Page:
Tom from Boston relates the following story about a seagull that saved a woman’s life.
 
I heard the story while vacationing at Cape Cod, where the incident allegedly occurred. What makes it unique is that it isn’t a story about a pet, but about a wild animal. According to the story, two sisters were in the habit of feeding seagulls from their yard. One day one of the sisters went for a walk on the rugged coast and fell from a 30-foot cliff. Severely bruised and injured, she was unable to climb back to safety, and lay on the rocky beach.
 
She was surprised when a seagull appeared and hovered over her. It didn’t go away; just hovered. She thought it looked like one of the gulls she and her sister fed, and called out, asking the gull to go for help. The gull flew off.
 
Meanwhile, at home, her sister was startled when a gull began tapping on a window with its beak. She tried to make it go away, but it persisted. She decided it was trying to tell her something, so she followed as it flew ahead of her, stopping every once in a while and waiting for her to catch up.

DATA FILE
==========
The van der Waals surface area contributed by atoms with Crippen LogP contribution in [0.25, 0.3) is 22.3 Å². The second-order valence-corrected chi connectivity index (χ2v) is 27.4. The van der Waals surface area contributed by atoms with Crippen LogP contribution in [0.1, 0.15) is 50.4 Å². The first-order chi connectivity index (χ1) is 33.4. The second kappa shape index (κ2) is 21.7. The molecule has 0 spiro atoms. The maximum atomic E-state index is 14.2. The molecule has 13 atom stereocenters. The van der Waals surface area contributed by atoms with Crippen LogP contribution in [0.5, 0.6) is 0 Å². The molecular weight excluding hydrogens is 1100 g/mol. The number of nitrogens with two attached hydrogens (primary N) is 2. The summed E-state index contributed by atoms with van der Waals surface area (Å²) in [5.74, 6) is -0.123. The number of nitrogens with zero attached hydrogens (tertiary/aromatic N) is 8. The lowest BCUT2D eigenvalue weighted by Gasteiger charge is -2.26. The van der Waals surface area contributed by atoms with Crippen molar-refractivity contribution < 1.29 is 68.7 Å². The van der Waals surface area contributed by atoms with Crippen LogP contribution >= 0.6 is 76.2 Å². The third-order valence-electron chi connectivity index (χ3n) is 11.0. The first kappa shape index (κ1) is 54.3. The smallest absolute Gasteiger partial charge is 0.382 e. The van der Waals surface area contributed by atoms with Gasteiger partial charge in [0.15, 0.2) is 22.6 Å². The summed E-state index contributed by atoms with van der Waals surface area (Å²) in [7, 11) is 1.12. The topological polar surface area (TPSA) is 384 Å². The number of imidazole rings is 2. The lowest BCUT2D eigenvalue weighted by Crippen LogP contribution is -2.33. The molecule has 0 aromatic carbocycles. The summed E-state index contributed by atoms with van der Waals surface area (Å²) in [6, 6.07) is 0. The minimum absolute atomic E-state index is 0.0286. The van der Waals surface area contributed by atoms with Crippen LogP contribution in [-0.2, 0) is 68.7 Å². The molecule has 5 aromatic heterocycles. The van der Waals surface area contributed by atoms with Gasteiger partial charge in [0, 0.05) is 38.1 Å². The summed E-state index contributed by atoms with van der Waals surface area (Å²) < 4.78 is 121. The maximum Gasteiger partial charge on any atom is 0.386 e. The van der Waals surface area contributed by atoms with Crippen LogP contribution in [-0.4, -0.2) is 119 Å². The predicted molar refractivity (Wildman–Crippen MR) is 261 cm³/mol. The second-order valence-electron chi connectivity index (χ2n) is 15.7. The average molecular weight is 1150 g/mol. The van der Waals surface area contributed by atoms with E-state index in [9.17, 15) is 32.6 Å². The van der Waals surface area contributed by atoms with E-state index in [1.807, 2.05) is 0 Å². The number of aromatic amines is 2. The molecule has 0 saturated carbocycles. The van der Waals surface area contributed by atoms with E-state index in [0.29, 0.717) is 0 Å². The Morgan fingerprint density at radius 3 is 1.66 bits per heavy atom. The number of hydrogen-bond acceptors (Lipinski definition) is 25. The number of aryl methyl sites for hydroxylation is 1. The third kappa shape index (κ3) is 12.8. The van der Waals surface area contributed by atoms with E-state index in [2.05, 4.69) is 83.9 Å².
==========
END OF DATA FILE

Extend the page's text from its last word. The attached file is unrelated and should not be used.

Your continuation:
The gull eventually led her to the cliff where her sister had fallen, and she immediately called for help.
 
Diana told us that, in the tsunami that killed thousands, several elephant keepers were saved when they followed the elephants that began running to high ground. The elephants evidently sensed—or perhaps heard—the tsunami.
 
Kate from Des Plaines, IL, sent the following story:
 
In 1902 a volcanic eruption on the island of Martinique in the West Indies killed over 30,000 people. Prior to the eruption, however, animals on the island panicked and ran into the sea—even the animals that could not swim. They evidently sensed the impending eruption and were attempting to flee to safety.
 
Our editor Karen shares this incident: “I woke in the small hours of the morning with stomach pains from something I’d eaten. About the same time, our cat Revan Dark Lord of the Sith began misbehaving. I was in no mood to deal with her getting into mischief, so I verbally told her, ‘Revan, come lay by me and purr to help my sore tummy.’ In addition, I visualized her laying beside me and purring. A few seconds later she hopped up on the bed and pressed her nose against my stomach. She stayed like that for quite a while, then curled up behind my knees and went to sleep.”